BIW’s last multi-year contract was awarded in September 2018. BIW was award $3.9 billion to build four Arleigh Burkes from 2019 through 2022, according to BIW Spokesman David Hench. Huntington Ingalls received $5.1 billion for six Arleigh Burkes. “There’s no guarantee over the course of five years how that work will flow, but it’s deductive reasoning to say about half of the ships will end up at each yard,” Golden said. “Statistically speaking, it would be very difficult for one yard to take on all that work. They wouldn’t be fast enough to keep up with the rate at which the Navy is procuring them.” If the Navy awards ship contracts about the same way, Golden said the consistent and planned work would allow BIW to continue hiring new employees and stay focus on the ships currently under construction instead of wondering whether the company will get enough work to feed its growing workforce.
The Bath shipyard currently has no contracted work beyond the current contract, which ends next year. Because of this, Golden said his amendment is “a big win” for Bath Iron Works because it will likely bring business to the shipyard. “There had been indications from the Navy that they’re interested in this, but they need approval by Congress,” Golden said. “Some people were of the impression that there may be time to do this next year, but getting it done now sends the right signal to shipyards and should smooth the transition from the end of this multi-year procurement to a new one in the next fiscal year.”
BIW and its rival, Mississippi-based Huntington Ingalls, are the only two shipyards in the country that build Arleigh Burkes and the Navy typically splits the number of ships in multi-year contracts about evenly between the two, according to Golden. The National Defense Authorization Act an annual legislation directing how federal funds are used by the Defense Department. It authorizes a certain amount of funding for military hardware, including ships for the Navy, but doesn’t determine what companies should get those contracts.
The shipyard is on a hiring streak to both help reverse production delays inflicted by the COVID-19 pandemic and a strike last summer that removed over half of its machinists from the workforce for over two months and help replace retiring workers. BIW hopes to hire 2,700 employees by the end of this year and have 6,000 manufacturing employees in its arsenal, according to the company. The shipyard hired and trained nearly 1,800 employees in 2019 and added about 1,000 more last year, bringing the shipyard’s total workforce to roughly 7,400 as of Thursday. “I think having that ability to look out five years makes it a lot easier for the yard and union to work together and see how many people they need to hire,” said Golden. “It gives a lot of confidence to those younger shipbuilders coming through the gates to know they have a stable future as they think about the next five years.”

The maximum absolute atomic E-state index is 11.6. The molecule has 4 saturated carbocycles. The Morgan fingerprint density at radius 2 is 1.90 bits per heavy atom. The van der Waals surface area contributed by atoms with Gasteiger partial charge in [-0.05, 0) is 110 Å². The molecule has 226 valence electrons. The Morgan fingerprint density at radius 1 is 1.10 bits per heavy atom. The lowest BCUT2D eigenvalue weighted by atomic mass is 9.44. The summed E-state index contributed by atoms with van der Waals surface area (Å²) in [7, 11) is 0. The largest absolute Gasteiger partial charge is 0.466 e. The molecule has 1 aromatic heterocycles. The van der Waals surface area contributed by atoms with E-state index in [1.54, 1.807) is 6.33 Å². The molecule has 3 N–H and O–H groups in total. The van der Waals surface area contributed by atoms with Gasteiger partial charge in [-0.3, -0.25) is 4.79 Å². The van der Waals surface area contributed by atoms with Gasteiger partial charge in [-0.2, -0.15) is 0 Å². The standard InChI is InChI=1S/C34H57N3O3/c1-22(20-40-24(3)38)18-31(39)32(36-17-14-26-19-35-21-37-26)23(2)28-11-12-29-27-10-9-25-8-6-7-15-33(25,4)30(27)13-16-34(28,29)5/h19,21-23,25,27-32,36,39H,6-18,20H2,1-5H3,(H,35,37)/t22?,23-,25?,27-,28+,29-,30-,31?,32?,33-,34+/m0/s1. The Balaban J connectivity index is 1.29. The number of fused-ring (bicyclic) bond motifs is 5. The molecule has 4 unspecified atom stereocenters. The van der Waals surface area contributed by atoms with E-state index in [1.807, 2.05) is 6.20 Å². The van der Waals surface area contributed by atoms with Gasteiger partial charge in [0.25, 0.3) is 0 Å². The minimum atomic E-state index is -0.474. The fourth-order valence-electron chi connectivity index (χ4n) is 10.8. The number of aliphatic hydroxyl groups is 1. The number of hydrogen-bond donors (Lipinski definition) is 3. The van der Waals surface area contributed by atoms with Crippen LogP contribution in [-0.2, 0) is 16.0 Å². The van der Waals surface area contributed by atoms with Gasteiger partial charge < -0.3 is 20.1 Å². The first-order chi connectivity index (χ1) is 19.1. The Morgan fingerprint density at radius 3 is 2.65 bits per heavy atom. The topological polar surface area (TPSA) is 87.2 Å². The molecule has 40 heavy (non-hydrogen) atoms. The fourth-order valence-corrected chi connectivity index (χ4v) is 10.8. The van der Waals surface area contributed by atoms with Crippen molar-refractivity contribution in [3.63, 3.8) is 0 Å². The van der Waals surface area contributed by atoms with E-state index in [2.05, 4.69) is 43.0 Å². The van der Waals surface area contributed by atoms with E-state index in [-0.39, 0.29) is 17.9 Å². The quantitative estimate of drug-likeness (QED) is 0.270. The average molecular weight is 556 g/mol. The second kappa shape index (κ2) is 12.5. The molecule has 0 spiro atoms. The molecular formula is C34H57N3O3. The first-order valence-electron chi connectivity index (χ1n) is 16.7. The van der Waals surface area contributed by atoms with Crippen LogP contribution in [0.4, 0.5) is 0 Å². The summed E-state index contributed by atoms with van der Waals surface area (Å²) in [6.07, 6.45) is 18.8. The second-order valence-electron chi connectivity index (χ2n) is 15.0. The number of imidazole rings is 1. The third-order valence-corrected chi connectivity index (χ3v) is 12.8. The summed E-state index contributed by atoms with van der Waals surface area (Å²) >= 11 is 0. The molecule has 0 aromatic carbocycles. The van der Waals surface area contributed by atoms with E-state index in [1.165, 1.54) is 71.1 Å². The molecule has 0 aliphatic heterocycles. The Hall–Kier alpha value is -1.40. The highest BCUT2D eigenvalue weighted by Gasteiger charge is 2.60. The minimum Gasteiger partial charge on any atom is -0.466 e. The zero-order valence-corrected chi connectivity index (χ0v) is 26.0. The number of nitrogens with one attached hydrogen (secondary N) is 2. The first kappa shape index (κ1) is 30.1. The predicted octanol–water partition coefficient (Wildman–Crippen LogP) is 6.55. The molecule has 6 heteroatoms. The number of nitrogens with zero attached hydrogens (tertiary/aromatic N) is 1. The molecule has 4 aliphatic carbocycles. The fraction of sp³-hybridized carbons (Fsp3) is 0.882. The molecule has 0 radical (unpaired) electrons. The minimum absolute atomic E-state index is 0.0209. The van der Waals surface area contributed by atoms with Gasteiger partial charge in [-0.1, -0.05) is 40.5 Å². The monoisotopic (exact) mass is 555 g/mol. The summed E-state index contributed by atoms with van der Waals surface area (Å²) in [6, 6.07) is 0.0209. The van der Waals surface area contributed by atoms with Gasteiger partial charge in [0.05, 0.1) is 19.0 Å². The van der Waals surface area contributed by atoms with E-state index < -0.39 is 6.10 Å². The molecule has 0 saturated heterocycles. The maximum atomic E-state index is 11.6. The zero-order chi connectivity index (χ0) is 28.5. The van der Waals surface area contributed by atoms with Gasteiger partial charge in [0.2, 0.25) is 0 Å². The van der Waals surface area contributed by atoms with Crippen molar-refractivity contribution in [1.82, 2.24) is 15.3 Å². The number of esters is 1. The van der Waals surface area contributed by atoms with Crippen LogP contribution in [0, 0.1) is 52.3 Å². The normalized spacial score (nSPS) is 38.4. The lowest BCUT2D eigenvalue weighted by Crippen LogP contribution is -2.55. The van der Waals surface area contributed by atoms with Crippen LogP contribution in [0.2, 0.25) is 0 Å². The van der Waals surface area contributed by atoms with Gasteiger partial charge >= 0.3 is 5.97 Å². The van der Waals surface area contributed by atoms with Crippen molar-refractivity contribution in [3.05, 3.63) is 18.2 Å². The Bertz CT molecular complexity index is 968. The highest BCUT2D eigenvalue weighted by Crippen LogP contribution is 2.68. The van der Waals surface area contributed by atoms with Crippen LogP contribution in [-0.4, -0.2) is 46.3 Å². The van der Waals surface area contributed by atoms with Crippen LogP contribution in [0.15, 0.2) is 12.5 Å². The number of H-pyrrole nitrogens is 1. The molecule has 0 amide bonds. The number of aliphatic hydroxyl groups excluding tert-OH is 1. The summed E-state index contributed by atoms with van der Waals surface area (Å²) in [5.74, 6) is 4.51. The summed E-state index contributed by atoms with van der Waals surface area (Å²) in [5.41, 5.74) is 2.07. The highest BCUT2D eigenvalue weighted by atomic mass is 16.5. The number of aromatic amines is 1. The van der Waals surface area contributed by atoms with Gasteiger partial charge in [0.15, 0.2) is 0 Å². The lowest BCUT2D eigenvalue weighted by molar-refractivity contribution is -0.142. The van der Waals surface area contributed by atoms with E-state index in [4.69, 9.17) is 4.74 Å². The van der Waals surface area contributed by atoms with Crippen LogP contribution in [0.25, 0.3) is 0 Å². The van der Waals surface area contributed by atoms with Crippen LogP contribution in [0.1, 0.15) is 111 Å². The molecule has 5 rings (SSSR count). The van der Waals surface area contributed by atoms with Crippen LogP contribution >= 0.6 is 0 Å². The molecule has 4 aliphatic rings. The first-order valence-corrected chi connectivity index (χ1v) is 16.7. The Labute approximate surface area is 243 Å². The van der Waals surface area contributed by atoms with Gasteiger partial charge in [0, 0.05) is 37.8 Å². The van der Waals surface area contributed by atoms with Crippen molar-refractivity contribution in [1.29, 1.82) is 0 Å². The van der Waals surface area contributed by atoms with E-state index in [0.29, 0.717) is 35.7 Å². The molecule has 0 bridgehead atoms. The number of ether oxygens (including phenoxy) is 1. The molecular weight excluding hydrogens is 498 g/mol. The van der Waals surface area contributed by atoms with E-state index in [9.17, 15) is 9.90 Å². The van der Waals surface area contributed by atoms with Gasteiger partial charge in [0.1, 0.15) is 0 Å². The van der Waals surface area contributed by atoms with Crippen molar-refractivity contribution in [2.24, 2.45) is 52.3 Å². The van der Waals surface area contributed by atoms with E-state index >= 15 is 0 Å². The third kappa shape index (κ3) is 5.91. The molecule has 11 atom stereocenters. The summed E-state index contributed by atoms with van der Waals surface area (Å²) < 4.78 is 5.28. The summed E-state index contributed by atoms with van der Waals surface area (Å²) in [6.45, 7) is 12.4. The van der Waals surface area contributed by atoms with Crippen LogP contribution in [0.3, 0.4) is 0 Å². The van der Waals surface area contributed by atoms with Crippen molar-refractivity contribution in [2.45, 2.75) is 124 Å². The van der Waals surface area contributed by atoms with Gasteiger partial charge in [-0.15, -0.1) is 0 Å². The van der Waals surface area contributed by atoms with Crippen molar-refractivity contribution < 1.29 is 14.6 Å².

That foresight is especially important when it takes five to seven years to train a shipbuilder. Because of this, the shipyard can’t lay off shipbuilders when there’s a lull in business and expect them to return, ready to work when they’re needed again. “Absent a multi-year procurement, Congress would still be weighing whether or not to authorize the purchase of (Arleigh Burkes), but there would be less certainty,” said Golden. “If there was no multi-year contract, BIW would have to wonder every year how many might we expect next year. This way, they’re going to be able to look five years out and know about half of those ships are likely to end up here.”
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